32 Criminology 107 (1994)
Deterrence or Brutalization - An Impact Assessment of Oklahoma's Return to Capital Punishment

handle is hein.journals/crim32 and id is 117 raw text is: DETERRENCE OR BRUTALIZATION? AN
IMPACT ASSESSMENT OF OKLAHOMA'S
RETURN TO CAPITAL PUNISHMENT*
JOHN K. COCHRAN
University of Oklahoma
MITCHELL B. CHAMLIN
University of Cincinnati
MARK SETH
University of Oklahoma
On September 10, 1990 Charles Troy Coleman was put to death by
lethal injection at the Oklahoma State Penitentiary. Coleman's execu-
tion was the first in the state in more than 25 years, generating signifi-
cant media coverage and providing a unique opportunity to assess the
impact of the state's return to executing capital offenders. Interrupted
time-series analyses are performed with weekly data from the UCR
Supplemental Homicide Reports for the state for the period January
1989 through December; 1991. Analyses are performed for the total
level of criminal homicides and homicides disaggregated into two types
of murder-felony murder and stranger homicides-testing hypotheses
that predict opposing impacts for each type of homicide. As predicted,
no evidence of a deterrent or a brutalization effect is found for criminal
homicides in general. Similarly, the predicted deterrent effect of the
execution on the level of felony murders is not observed. Evidence of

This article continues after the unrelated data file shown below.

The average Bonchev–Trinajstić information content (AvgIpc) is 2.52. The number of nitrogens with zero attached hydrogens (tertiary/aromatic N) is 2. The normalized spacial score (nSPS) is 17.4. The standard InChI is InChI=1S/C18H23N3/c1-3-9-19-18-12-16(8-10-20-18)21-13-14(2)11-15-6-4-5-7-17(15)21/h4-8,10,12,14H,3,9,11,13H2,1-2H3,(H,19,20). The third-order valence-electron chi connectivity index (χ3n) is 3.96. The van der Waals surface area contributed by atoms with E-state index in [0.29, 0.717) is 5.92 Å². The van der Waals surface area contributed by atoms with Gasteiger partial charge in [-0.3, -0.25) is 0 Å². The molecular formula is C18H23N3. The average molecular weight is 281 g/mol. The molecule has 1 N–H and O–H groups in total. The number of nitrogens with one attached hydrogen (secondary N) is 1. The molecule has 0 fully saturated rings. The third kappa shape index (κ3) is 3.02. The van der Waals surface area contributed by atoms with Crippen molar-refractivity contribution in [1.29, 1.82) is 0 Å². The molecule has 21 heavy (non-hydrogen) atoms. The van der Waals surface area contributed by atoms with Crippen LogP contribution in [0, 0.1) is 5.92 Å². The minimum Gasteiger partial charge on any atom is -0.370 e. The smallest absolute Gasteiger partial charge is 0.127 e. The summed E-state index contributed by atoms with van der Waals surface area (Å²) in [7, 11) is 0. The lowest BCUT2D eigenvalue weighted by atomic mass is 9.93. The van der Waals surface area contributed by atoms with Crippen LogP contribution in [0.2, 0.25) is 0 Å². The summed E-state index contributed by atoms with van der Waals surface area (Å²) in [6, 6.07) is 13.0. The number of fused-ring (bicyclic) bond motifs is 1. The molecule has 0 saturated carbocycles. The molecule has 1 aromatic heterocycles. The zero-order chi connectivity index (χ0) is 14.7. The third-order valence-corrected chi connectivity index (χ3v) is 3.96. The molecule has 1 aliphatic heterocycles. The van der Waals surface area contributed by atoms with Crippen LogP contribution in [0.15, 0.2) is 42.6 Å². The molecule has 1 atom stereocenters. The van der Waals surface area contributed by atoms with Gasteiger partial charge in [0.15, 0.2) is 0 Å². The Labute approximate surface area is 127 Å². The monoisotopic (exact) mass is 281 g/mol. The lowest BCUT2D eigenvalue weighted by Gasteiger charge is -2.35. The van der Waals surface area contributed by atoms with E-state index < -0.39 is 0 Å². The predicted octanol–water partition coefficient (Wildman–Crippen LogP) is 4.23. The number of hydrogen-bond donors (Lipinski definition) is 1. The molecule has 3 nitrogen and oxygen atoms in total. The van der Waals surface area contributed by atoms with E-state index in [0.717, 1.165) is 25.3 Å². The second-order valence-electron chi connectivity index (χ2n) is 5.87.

the predicted brutalization effect on the level of stranger homicides is
observed, however. Supplementary analyses on further offense disag-
gregations continue to support these initial findings and permit a more
coherent interpretation of the results.
On September 10, 1990 Charles Troy Coleman, a white male convicted
of first-degree murder and sentenced to death, was executed by lethal
* Cochran and Chamlin contributed equally to this work and jointly share first
authorship. Presented at the annual meetings of the American Society of Criminology,
held in New Orleans, November 4-7, 1992. We would like to thank Mr. Raymond
Pascutti, Uniform Crime Reporting Supervisor for the Oklahoma State Bureau of
Investigation, for kindly providing the data for this analysis; we would also like to
acknowledge the helpful comments of Drs. Robert J. Bursik, Jr., Harold G. Grasmick,
and the anonymous reviewers who read earlier drafts of the manuscript. Please submit
any correspondence to John K. Cochran at the following address: Department of
Sociology, University of Oklahoma, Norman, OK 73019.

CRIMINOLOGY    VOLUME 32 NUMBER 1 1994

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